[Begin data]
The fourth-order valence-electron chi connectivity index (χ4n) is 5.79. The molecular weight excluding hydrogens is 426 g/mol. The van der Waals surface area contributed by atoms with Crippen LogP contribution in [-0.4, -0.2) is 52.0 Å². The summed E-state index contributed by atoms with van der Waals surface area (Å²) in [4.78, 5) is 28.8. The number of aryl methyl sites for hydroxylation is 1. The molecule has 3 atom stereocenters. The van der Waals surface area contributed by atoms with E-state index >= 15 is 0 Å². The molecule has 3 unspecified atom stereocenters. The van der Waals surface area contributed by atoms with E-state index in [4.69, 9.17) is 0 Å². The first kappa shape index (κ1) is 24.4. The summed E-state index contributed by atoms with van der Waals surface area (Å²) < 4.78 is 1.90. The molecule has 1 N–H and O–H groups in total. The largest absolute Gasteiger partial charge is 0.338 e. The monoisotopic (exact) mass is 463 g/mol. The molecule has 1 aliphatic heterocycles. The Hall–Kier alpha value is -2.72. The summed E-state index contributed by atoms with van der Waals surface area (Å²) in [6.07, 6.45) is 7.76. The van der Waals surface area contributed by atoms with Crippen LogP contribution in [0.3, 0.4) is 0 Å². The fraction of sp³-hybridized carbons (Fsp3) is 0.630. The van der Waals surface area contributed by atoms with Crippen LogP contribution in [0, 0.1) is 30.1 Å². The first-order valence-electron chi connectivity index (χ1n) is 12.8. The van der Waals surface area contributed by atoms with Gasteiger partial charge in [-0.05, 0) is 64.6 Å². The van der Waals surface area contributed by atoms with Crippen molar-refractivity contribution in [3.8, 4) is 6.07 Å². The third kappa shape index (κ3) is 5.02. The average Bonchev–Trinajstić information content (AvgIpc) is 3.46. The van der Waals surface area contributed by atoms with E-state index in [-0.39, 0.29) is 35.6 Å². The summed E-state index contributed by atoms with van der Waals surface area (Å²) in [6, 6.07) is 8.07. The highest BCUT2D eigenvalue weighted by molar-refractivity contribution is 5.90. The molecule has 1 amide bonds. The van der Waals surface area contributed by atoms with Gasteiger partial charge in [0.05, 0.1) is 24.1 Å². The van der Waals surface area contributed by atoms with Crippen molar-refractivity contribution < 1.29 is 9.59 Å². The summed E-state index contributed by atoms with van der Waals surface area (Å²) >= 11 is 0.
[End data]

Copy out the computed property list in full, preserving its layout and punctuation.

The fourth-order valence-electron chi connectivity index (χ4n) is 5.79. The molecular weight excluding hydrogens is 426 g/mol. The van der Waals surface area contributed by atoms with Crippen LogP contribution in [-0.4, -0.2) is 52.0 Å². The summed E-state index contributed by atoms with van der Waals surface area (Å²) in [4.78, 5) is 28.8. The number of aryl methyl sites for hydroxylation is 1. The molecule has 3 atom stereocenters. The van der Waals surface area contributed by atoms with E-state index >= 15 is 0 Å². The molecule has 3 unspecified atom stereocenters. The van der Waals surface area contributed by atoms with E-state index in [4.69, 9.17) is 0 Å². The first kappa shape index (κ1) is 24.4. The summed E-state index contributed by atoms with van der Waals surface area (Å²) < 4.78 is 1.90. The molecule has 1 N–H and O–H groups in total. The largest absolute Gasteiger partial charge is 0.338 e. The monoisotopic (exact) mass is 463 g/mol. The molecule has 1 aliphatic heterocycles. The Hall–Kier alpha value is -2.72. The summed E-state index contributed by atoms with van der Waals surface area (Å²) in [6.07, 6.45) is 7.76. The van der Waals surface area contributed by atoms with Crippen LogP contribution in [0.3, 0.4) is 0 Å². The fraction of sp³-hybridized carbons (Fsp3) is 0.630. The van der Waals surface area contributed by atoms with Crippen LogP contribution in [0, 0.1) is 30.1 Å². The first-order valence-electron chi connectivity index (χ1n) is 12.8. The van der Waals surface area contributed by atoms with Gasteiger partial charge in [-0.05, 0) is 64.6 Å². The van der Waals surface area contributed by atoms with Crippen molar-refractivity contribution in [3.8, 4) is 6.07 Å². The third kappa shape index (κ3) is 5.02. The average Bonchev–Trinajstić information content (AvgIpc) is 3.46. The van der Waals surface area contributed by atoms with E-state index in [-0.39, 0.29) is 35.6 Å². The summed E-state index contributed by atoms with van der Waals surface area (Å²) in [6, 6.07) is 8.07. The highest BCUT2D eigenvalue weighted by molar-refractivity contribution is 5.90. The molecule has 1 amide bonds. The van der Waals surface area contributed by atoms with Gasteiger partial charge in [0.05, 0.1) is 24.1 Å². The van der Waals surface area contributed by atoms with Crippen molar-refractivity contribution < 1.29 is 9.59 Å². The summed E-state index contributed by atoms with van der Waals surface area (Å²) >= 11 is 0.